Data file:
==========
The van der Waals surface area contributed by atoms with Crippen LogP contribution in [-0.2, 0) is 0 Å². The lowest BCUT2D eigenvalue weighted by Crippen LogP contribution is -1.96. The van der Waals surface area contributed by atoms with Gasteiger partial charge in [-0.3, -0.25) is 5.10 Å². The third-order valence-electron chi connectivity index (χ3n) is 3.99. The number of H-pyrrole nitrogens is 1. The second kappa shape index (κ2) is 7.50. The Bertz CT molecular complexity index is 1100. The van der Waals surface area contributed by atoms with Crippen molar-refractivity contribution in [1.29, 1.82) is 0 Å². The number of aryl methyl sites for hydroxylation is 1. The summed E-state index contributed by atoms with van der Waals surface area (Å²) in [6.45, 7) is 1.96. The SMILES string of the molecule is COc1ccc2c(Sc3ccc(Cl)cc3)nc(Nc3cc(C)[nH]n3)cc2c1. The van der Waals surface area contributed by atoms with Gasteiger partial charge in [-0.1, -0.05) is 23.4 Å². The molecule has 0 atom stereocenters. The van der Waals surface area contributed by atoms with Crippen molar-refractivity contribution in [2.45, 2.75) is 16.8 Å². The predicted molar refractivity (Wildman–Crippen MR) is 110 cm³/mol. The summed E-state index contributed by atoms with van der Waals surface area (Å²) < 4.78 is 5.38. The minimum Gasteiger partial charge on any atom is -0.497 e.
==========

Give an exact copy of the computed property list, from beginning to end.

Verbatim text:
The van der Waals surface area contributed by atoms with Crippen LogP contribution in [-0.2, 0) is 0 Å². The lowest BCUT2D eigenvalue weighted by Crippen LogP contribution is -1.96. The van der Waals surface area contributed by atoms with Gasteiger partial charge in [-0.3, -0.25) is 5.10 Å². The third-order valence-electron chi connectivity index (χ3n) is 3.99. The number of H-pyrrole nitrogens is 1. The second kappa shape index (κ2) is 7.50. The Bertz CT molecular complexity index is 1100. The van der Waals surface area contributed by atoms with Crippen molar-refractivity contribution in [1.29, 1.82) is 0 Å². The number of aryl methyl sites for hydroxylation is 1. The summed E-state index contributed by atoms with van der Waals surface area (Å²) in [6.45, 7) is 1.96. The SMILES string of the molecule is COc1ccc2c(Sc3ccc(Cl)cc3)nc(Nc3cc(C)[nH]n3)cc2c1. The van der Waals surface area contributed by atoms with Gasteiger partial charge in [-0.1, -0.05) is 23.4 Å². The molecule has 0 atom stereocenters. The van der Waals surface area contributed by atoms with Crippen molar-refractivity contribution in [2.45, 2.75) is 16.8 Å². The predicted molar refractivity (Wildman–Crippen MR) is 110 cm³/mol. The summed E-state index contributed by atoms with van der Waals surface area (Å²) < 4.78 is 5.38. The minimum Gasteiger partial charge on any atom is -0.497 e.